By Dan Kiazyk
We have all read the articles on when, where, and how to ice a favorite quarry, ‘ol marble eyes. Information as a whole has been desseminated as never before with regards to ice fishing walleyes. In effect, anglers are more effective than ever on the ice. There is even a new “humility”, present when major publications are saying that at certain times of the year and in certain types of lakes, walleyes are going to be hard to catch no matter how good an anger you might be. It is in light of this huge “opus” that I would like to make a few suggestions that might enhance your attack on any given lake.
Having a knack for ice fishing does come all at once. Being able to do it well comes as a result of years of being chilled, frostbit, frozen, blown around etc. But herein resides a good point... there’s always something to learn. I like to look at ice fishing in a four-fold manner. Each of the first three components; location, presentation and bait will be conditioned by the “time” of the ice season. This approach to frozen water is somewhat less than revolutionary. With regards to the first factor “location” I really feel that movement is a good thing and if you don’t have a snowmobile, which enhances your mobility enormously, you can at least drill 20 holes and run a “trap-line” while angling. Another component that I’ll include as a part of this component will be a tip up, set at the hole furthest from where I’ll do the majority of my angling. Having a different presentation is a key on most days; some days the fish show a real preference for one presentation as opposed to another.
Undoubtedly modern electronics and knowledge of the species has made the location part of the game a bit more predictable. But let’s say you don’t have a $400.00-$500.00 dollar ice unit, moreover you don’t ice fish that often – which suggests a subtle critique counter the proponents of the capital intensive fishing approach. Where do you go? Firstly, look for other shacks…. Fisherman are there for a reason. Moreover, with reference to other anglers and their locations; sometimes I’ve done well locating away from them but still in proximity to the “pack” – try be a red herring once in a while...it might work for you. Secondly, look for other distinguishable elements on shore that might suggest appropriate structure elements: points, neck downs, outlets, inlets, and islands. Any or all of these will give you a decent point of departure. Points have a tendency to offer structure favorable to walleye. Islands offer structure where little or none exists
Presentation, the second component will be a significant consideration, if you are to have a successful day on the ice. Some very well known authors have suggested that there are three groups of tackle, which if used in different situations will certainly increase your odds at icing walleyes. Flash lures, jigging lures and jigs are the three types of lure possible in any given time of the ice season . One suggestion with regards to these groups is that they may be understood as being far more fluid than just the three categories mentioned above (variations and hybrids exist --- and the action imparted to a lure will also change its effectiveness in any given season). At the beginning of the season, more active lures will shine while in the middle of the season the slowest will be best. The Rapala style of jigging lure can bridge the gap between the two. Of course any of these can be used to produce an effect that the other is capable of producing. The difference however is that each has a strength that needs to be capitalized upon. The time of day can also require the use of a particular piece of the tackle. Early in the morning and late in the evening will be when walleyes are most active. Almost any lure applies. Tipping with a minnow head or adding a live chub will also enhance bites. During the day a two-fold approach will most often be the most productive - a jigged line and a still line. Having both will give a reading on the fish’s mood and what they want. That perhaps is central to a successful approach: the fish will tell you what they want... adjust or go home!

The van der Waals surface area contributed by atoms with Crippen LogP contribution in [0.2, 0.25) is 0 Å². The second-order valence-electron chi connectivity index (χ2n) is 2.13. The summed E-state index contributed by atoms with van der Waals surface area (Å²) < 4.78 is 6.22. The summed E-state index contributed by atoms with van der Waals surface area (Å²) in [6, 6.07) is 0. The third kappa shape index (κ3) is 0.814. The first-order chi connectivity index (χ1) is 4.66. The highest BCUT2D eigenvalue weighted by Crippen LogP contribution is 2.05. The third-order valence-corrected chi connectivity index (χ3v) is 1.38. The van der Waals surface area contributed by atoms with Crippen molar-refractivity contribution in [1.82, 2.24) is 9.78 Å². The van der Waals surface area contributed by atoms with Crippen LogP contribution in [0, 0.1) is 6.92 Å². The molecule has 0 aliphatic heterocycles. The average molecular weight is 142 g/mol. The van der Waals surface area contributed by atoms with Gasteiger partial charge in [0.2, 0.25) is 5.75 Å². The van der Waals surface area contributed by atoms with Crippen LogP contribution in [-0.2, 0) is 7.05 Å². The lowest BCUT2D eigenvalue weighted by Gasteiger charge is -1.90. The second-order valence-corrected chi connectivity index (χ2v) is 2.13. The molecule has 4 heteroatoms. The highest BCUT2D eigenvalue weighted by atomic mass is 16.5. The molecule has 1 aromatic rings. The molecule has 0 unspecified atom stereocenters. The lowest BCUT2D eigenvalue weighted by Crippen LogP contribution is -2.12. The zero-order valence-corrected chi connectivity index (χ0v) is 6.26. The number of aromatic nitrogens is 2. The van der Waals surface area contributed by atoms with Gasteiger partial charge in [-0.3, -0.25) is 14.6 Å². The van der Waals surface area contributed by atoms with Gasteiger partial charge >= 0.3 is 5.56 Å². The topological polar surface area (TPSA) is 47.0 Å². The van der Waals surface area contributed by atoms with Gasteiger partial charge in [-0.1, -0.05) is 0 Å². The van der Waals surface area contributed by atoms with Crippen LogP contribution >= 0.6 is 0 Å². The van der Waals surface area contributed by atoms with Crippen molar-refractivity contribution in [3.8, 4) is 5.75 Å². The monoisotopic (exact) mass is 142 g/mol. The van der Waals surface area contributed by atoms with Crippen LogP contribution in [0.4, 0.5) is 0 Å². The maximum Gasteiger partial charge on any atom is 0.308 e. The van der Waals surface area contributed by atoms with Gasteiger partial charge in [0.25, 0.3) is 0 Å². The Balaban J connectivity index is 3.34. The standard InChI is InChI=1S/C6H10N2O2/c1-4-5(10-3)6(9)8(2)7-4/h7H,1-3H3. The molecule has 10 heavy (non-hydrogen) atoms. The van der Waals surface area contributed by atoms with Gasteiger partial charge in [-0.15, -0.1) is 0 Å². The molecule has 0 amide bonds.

Bait, finally, will make a difference in some instances and in others it will be of no import. The trick is to hook up bait in ways that triggers fish to bite. Try tail hooking or a hook through the back just behind the dorsal fin and in some instances lip hooking works just fine. If your bait is large enough, trimming will change the motion of your bait, perhaps making it act like a wounded fish, fish they often prey upon. In those places where a stinger hook is not illegal, two tail hooked minnows, one from a jig and the other from the stinger hook seems on occasion to elicit aggressive strikes from fish. On other occasions, the difference might be a salted minnow – the salt being the different factor appealing to another sense. Maribou and plastic are the last two materials that remain possibilities for enticing fish to bite. They are not commonly referred to in ice fishing circles but they do have qualities that anglers have known for years as being attractive to fish... Why not give them a try? Bait during the ice season is definitely an important component in the success of an outing.
Icing 'eyes remains a task at once simple, but complex, fraught with challenge or unusually easy. Your challenge, however,
rests within the angler and what level of investment you are willing to put in at any given time. Most important is giving the fish what they want and avoiding giving them what you want. Finally if you do happen upon a hot bite, it is important to be selective with your catch - let some go… remember those walleye have survived an incredibly hostile environment and those are genes that are worth keeping in that lake’s gene pool! We all want to go back next year and catch some more!